UBC Theses and Dissertations

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UBC Theses and Dissertations

Climate change litigation and corporate accountability in Nigeria : the pathway to climate justice? Duruike, Princess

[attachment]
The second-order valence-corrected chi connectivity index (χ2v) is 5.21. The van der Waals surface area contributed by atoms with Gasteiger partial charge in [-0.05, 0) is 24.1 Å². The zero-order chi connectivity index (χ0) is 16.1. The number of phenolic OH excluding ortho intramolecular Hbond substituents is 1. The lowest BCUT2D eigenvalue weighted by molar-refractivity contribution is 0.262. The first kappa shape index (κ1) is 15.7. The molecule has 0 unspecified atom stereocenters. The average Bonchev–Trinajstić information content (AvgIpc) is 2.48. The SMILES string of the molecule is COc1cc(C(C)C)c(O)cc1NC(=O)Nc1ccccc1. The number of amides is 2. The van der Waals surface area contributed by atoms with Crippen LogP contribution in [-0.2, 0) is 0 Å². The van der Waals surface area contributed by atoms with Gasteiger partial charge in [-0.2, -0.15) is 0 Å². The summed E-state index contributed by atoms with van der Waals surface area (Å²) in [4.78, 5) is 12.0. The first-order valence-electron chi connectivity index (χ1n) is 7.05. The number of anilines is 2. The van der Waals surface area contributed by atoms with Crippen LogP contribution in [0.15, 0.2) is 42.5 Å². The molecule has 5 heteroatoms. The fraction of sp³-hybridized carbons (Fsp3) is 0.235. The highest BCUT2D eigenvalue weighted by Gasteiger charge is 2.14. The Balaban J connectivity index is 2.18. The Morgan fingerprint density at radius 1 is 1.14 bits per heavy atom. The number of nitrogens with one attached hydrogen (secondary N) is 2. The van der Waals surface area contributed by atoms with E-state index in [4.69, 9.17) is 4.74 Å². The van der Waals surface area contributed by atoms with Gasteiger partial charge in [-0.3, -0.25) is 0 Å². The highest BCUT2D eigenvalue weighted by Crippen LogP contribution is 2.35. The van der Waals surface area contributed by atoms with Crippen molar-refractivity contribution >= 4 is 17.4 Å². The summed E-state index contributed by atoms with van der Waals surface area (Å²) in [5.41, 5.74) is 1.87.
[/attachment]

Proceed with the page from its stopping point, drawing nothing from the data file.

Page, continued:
Oil and gas is the linchpin of the Nigerian economy. However, oil exploration and exploitation processes of petroleum products, particularly in the Niger Delta, have generated unpleasant social and environmental challenges ranging from oil spill, gas flaring and discharge of waste and effluents which have wreaked havoc on the health of the Niger Delta people and the ecosystems upon which they depend. This thesis is particularly concerned with gas flaring: the burning of associated natural gas found with oil deposits. Nigeria is currently ranked as the world’s fifth-largest gas flaring country in the world. This wasteful practice of burning non-renewable energy results in the release of greenhouse gases into the atmosphere which cause extreme climatic changes. Climate change is said to be the current greatest environmental and social threat to sustainable development. Although no region of the world will be entirely spared, scientific research has shown that there are uneven effects of these challenges and vulnerabilities to these challenges across world territories. Some continents, more than others, are vulnerable to the catastrophic effects of climate change. For instance, it is feared that African countries like Nigeria might experience the most severe impacts of climate change compared to other continents in the world and they are the least prepared to handle these impacts as a result of poverty and low technological development. Litigation has been heralded as a promising, effective, and alternative path to encourage climate change mitigation and victim compensation. This thesis analyzes the core assumptions that guide current scholarly enthusiasm for the capacity of climate change litigation to reduce environmental harm based on the experiences in the United States of America and Australia and contrasts that with the unique contextual factors that have impeded the overarching success of climate change litigation in Nigeria. The current state of climate change litigation in Nigeria reveals the lack of political will to enforce the court’s judgment because of the economic importance of the Oil and Gas Industry, lack of judicial independence, the lack of gas conservation infrastructure and the Joint Venture arrangement between the state and the Transnational oil companies.

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